The median time between treatment and best response was 29.5 days (range, 7−114 days) and the median duration of response was 87 days (range, 21−447 days). Out of the 11 responders, 55% relapsed by the end of the study period.

Median OS was 6 months (95% CI, 4.1−not reached [NR]). Patients who were not treated with azacitidine had a significantly reduced survival (HR, 17.9; 95% CI, 2.34–136.98; p = 0.001) along with patients who carried a TP53 mutation (HR, 3.42; 95% CI, 1–11.8; p = 0.03). Patients who received a prior allogeneic stem cell transplant (allo-SCT) showed decreased survival with a median OS of only 0.85 months (p = 0.019) compared with the rest of the group.

Median event-free survival (EFS) for this cohort was 0.9 months (95% CI, 0−NR). Patients treated with low-dose cytarabine (LDAC; HR, 13.47; 95% CI, 2.27–79.84; p = 0.004) or decitabine (HR, 4.72; 95% CI, 1.21–18.4; p = 0.03) showed significantly poorer EFS compared with patients on azacitidine and patients with poor cytogenetic risk (OR, 2.7; 95% CI, 1–7.43; p = 0.04). In addition, decitabine- and LDAC-treated patients showed significantly reduced response rates compared with patients treated with azacitidine (p = 0.01).

Regarding cytogenetic profiles, patients with NRAS and ASXL1 mutations demonstrated reduced response rates, which were approaching statistical significance (p = 0.05). Of the four patients who underwent an allo-SCT, 75% were alive at the end of the study period.

Safety

Treatment with venetoclax was interrupted in 33% for non-hematological adverse events, and in 52.4% cessation of venetoclax treatment was required because of severe myelosuppression. Infections were recorded in six patients, four of which proved to be fatal (hospital acquired pneumonia and gram-negative bacteremia, n = 2 each). Grade 3 bleeding events (gastrointestinal bleed, subdural hemorrhage, hematuria, and epistaxis, n = 1 each) were documented in four patients, but no deaths occurred as a result. No clinical or laboratory tumor lysis syndrome (TLS) events were reported. Out of the total cohort, three patients died within 60 days of starting venetoclax therapy.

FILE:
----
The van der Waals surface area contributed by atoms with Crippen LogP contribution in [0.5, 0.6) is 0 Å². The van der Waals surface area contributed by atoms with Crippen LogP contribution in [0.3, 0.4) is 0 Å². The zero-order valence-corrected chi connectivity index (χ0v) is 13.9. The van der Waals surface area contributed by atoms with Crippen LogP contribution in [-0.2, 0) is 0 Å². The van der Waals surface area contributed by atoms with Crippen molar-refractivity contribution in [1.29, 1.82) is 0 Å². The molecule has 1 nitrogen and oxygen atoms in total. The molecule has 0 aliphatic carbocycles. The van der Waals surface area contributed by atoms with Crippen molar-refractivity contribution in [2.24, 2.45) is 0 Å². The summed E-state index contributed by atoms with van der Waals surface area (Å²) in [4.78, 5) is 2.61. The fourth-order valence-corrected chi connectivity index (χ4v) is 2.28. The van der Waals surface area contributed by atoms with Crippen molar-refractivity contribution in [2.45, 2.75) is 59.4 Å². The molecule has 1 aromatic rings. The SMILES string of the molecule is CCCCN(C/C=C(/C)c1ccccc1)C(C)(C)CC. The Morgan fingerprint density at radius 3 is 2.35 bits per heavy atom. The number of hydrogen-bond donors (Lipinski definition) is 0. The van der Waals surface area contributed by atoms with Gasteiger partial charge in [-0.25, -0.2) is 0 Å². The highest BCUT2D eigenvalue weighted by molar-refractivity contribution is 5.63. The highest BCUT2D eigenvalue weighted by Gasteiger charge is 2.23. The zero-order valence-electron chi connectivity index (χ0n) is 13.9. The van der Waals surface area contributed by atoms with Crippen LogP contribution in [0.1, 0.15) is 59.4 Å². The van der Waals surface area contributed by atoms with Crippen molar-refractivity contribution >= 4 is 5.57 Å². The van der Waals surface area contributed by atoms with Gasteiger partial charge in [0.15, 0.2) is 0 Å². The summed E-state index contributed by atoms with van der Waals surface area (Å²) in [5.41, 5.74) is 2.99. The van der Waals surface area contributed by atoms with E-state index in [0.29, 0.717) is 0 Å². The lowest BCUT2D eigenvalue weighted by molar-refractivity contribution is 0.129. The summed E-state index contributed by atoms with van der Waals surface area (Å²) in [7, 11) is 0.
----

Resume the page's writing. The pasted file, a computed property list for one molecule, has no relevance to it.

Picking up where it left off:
MPN-AP cohort

Out of the six patients with MPN-AP, half received venetoclax with decitabine (5 days) and the other half were treated with azacitidine (7 days). The ORR was 50%, with all three patients achieving a complete acute leukemia response.

Outcomes for this subgroup were as follows:

  • Median time to best response, 28 days (7−58 days)
  • Median duration of response, 55 days
  • Median OS, 3.58 months
  • Median EFS, 0.93 months

Safety

The main adverse event that was recorded for this subset was neutropenic fever for which 50% of patients with MPN-AP were hospitalized. However, no infections, bleeding events, TLS, or deaths within 60 days of treatment were documented for this subgroup. At the end of the study period, two patients were alive, and one was able to advance to allo-SCT.

Conclusion

While venetoclax was shown to display modest activity in patients with MPN-AP and MPN-BP, this was associated with significant toxicity levels which may be a factor, along with short duration of response, to limit the overall clinical benefit. The rate of infections and bleeding events mean that the risk benefit ratio of using venetoclax combination therapy should be weighed carefully. In some patients, this type of therapy allowed patients to undergo allo-SCT, which appears key for long-term survival; however, overall results are still poor for this subgroup of patients with MPN.

  1. King AC, Weis TM, Derkach A, et al. Multicenter evaluation of efficacy and toxicity of venetoclax-based combinations in patients with accelerated and blast phase myeloproliferative neoplasms. Am J Hematol. 2021. DOI: 1002/ajh.26381

Share: